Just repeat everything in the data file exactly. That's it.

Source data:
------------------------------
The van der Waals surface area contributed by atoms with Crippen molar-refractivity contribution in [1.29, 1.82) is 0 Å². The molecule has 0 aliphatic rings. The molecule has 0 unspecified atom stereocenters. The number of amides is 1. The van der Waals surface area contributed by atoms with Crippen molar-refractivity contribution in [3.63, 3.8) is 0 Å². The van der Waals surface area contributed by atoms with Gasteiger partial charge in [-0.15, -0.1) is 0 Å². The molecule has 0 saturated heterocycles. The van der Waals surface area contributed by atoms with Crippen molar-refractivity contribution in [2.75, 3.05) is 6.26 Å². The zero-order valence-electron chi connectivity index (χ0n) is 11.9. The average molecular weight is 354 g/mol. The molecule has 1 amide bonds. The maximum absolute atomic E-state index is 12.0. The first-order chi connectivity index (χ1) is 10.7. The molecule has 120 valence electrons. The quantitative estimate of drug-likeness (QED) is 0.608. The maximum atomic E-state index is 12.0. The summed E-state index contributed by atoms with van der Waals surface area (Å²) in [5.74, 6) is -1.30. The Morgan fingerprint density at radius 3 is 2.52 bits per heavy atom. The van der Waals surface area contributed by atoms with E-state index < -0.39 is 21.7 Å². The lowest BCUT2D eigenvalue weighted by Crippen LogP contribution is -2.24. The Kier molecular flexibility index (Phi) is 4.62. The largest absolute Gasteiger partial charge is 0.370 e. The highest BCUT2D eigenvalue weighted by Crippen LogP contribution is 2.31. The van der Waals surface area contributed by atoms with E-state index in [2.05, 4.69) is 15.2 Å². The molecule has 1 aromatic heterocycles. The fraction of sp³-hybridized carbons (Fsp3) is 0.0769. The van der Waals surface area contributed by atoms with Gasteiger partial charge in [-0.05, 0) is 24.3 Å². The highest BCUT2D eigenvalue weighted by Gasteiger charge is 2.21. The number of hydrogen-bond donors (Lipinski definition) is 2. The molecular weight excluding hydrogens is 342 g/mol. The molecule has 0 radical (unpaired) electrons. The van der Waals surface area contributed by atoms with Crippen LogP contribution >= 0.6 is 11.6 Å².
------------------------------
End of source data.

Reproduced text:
The van der Waals surface area contributed by atoms with Crippen molar-refractivity contribution in [1.29, 1.82) is 0 Å². The molecule has 0 aliphatic rings. The molecule has 0 unspecified atom stereocenters. The number of amides is 1. The van der Waals surface area contributed by atoms with Crippen molar-refractivity contribution in [3.63, 3.8) is 0 Å². The van der Waals surface area contributed by atoms with Gasteiger partial charge in [-0.15, -0.1) is 0 Å². The molecule has 0 saturated heterocycles. The van der Waals surface area contributed by atoms with Crippen molar-refractivity contribution in [2.75, 3.05) is 6.26 Å². The zero-order valence-electron chi connectivity index (χ0n) is 11.9. The average molecular weight is 354 g/mol. The molecule has 1 amide bonds. The maximum absolute atomic E-state index is 12.0. The first-order chi connectivity index (χ1) is 10.7. The molecule has 120 valence electrons. The quantitative estimate of drug-likeness (QED) is 0.608. The maximum atomic E-state index is 12.0. The summed E-state index contributed by atoms with van der Waals surface area (Å²) in [5.74, 6) is -1.30. The Morgan fingerprint density at radius 3 is 2.52 bits per heavy atom. The van der Waals surface area contributed by atoms with E-state index < -0.39 is 21.7 Å². The lowest BCUT2D eigenvalue weighted by Crippen LogP contribution is -2.24. The Kier molecular flexibility index (Phi) is 4.62. The largest absolute Gasteiger partial charge is 0.370 e. The highest BCUT2D eigenvalue weighted by Crippen LogP contribution is 2.31. The van der Waals surface area contributed by atoms with E-state index in [2.05, 4.69) is 15.2 Å². The molecule has 1 aromatic heterocycles. The fraction of sp³-hybridized carbons (Fsp3) is 0.0769. The van der Waals surface area contributed by atoms with Gasteiger partial charge in [-0.05, 0) is 24.3 Å². The highest BCUT2D eigenvalue weighted by Gasteiger charge is 2.21. The number of hydrogen-bond donors (Lipinski definition) is 2. The molecular weight excluding hydrogens is 342 g/mol. The molecule has 0 radical (unpaired) electrons. The van der Waals surface area contributed by atoms with Crippen LogP contribution >= 0.6 is 11.6 Å².